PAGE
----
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Scooter Libby Felony Conviction Fallout

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I. Lewis "Scooter" Libby's conviction of four felony counts of lying under oath and obstruction of justice on Tuesday marked the highest-ranking White House official to be convicted in a federal investigation since the Reagan Iran-Contra scandal. Libby will likely appeal the verdict and he remains out of prison until sentencing is imposed; however, several political questions are raised in the meantime.

First, will this conviction have an impact on President Bush's image and agenda in the near future? Bush's national job approval rating is already at near record lows—33 percent in a recent USA Today / Gallup Poll, 31 percent in the last Newsweek poll, and 29 percent in the last CBS News / New York Times poll (all polls taken within the last week). Bush's approval rating in the Upper Midwest is likewise in the low- to mid-30s: 34 percent in Wisconsin, 34 percent in Iowa, and 35 percent in Minnesota (SurveyUSA). Bush has not gained any ground on his political opponents nor any cache with the public since the November 2006 Democratic mini-landslide at the ballot box, and the Libby conviction will not help him in those regards.

Secondly, in light of Libby's felony conviction, how much additional pressure will now be put on the White House—by Congressional Democrats or the public at large—for the President to make a complete statement as to how CIA agent Valerie Plame's name became known to the media in the Summer of 2003? (i.e. "What did he know and when did he know it?"). A November 2005 poll by KCCI-TV found 52 percent of Iowans believed individuals in the Bush administration acted criminally in the leaking of the CIA agent. To date, no one has been charged in the leak itself—Libby was charged for lying to federal authorities during the investigation of the leak.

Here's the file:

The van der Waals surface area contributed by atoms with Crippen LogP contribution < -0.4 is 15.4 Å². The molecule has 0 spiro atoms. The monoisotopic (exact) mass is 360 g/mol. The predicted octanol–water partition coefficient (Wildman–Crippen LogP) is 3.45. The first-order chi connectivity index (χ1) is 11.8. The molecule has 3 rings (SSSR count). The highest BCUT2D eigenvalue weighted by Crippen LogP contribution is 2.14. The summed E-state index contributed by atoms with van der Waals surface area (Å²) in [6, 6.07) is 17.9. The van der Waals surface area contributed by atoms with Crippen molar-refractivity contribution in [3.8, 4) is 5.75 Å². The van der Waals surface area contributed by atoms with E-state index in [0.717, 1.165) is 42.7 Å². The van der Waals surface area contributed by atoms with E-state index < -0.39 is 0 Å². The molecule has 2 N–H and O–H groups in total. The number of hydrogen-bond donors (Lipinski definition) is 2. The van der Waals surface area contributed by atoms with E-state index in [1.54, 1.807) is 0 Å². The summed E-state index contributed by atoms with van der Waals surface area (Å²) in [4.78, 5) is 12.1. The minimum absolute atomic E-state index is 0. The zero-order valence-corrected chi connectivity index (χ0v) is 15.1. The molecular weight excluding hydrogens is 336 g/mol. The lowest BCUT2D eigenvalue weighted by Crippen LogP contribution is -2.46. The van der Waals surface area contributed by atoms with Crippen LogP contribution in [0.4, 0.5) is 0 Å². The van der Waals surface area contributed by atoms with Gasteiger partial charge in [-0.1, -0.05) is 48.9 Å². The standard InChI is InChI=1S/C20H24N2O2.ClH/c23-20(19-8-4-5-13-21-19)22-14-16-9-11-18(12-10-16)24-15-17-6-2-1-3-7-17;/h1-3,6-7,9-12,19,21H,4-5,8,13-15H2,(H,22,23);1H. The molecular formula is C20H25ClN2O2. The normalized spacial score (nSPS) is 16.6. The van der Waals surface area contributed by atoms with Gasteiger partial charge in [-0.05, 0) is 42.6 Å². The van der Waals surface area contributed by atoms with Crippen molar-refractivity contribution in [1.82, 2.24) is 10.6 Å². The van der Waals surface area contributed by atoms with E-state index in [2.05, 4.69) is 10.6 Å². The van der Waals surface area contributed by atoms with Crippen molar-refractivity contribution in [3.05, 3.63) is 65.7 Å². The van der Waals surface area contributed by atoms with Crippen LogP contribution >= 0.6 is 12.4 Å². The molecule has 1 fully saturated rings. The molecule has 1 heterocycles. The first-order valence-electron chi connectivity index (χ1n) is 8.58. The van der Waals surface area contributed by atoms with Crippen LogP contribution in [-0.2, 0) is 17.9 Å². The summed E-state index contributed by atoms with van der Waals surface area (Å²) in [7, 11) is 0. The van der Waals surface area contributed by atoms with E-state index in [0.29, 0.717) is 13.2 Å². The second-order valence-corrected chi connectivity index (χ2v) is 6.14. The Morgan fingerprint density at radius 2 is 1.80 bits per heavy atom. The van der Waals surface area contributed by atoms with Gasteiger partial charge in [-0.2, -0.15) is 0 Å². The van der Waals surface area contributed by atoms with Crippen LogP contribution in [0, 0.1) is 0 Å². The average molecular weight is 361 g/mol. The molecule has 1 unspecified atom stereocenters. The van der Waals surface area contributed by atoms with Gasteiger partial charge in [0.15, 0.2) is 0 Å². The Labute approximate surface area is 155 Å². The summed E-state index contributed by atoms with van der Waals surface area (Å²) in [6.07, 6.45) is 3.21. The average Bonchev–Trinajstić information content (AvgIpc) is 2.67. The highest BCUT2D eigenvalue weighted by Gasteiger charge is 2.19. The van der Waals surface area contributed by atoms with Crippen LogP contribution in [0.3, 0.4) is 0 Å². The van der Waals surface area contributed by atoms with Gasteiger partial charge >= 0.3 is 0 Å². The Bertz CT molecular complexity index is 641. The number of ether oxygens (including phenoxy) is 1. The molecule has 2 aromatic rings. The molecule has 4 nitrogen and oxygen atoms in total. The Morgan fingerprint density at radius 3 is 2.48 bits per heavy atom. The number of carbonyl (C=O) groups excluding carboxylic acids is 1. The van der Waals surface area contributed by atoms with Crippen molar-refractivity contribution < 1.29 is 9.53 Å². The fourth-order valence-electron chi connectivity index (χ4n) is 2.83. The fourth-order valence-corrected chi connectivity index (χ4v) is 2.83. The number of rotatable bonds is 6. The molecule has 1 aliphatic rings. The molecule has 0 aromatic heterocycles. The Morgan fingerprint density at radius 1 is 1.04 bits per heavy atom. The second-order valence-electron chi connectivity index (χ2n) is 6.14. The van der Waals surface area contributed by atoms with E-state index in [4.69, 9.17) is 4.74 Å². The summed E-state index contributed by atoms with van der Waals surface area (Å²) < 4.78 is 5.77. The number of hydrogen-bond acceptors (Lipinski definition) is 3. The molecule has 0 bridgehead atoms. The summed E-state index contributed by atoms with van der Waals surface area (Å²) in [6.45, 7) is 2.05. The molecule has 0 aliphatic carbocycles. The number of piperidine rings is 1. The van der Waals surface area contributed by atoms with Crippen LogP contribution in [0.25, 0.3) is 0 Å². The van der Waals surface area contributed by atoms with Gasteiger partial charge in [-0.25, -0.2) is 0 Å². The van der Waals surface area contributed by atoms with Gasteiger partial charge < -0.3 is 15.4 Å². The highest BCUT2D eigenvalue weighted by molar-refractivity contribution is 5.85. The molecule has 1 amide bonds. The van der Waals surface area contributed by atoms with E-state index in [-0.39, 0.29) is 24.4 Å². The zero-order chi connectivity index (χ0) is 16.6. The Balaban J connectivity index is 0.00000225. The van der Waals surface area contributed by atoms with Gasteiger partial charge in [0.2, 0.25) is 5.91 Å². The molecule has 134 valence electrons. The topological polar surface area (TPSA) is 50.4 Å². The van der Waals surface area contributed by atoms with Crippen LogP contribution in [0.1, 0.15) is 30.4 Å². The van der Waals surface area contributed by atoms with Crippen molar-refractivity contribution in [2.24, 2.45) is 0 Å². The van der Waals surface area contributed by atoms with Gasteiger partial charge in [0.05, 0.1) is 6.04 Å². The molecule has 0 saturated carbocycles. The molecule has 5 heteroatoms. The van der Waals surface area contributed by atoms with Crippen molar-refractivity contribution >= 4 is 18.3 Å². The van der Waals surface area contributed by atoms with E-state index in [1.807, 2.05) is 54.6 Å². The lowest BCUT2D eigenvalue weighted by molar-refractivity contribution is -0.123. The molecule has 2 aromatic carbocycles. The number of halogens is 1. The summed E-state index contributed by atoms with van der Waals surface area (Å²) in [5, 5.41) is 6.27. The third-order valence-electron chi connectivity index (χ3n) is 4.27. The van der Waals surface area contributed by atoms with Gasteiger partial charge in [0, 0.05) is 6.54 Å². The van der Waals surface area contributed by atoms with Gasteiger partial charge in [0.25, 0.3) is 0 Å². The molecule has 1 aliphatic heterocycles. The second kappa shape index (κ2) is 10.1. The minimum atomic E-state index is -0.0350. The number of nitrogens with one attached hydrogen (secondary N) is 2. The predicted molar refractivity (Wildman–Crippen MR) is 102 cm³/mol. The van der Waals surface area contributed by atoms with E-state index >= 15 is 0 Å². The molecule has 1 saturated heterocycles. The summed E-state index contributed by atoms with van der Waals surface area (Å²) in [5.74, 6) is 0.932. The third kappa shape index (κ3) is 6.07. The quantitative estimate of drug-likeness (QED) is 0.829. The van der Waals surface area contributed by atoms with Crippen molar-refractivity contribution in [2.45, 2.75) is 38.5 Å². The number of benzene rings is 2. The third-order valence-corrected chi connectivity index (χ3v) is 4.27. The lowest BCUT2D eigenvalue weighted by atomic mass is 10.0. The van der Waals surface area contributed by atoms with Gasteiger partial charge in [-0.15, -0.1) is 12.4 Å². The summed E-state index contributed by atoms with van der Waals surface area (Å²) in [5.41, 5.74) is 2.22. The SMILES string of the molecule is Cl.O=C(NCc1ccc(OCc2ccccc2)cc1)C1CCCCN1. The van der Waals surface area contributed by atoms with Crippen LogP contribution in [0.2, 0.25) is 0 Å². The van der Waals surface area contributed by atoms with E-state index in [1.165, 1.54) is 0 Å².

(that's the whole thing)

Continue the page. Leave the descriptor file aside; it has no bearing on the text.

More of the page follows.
Thirdly, the million-dollar question is whether or not President Bush will eventually pardon Scooter Libby. While President Clinton did receive some criticism inside the beltway for pardoning criminals at the 11th hour of his administration, nearly all of those pardons involved people out of the public eye. A pardon of a high-ranking administration official like Libby would likely provide the Democrats with even more anti-Bush fodder when running for Congress and the Presidency in 2008.

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Remains of the Data

Strange Bedfellows: A Historical Review of Divided US Senate Delegations

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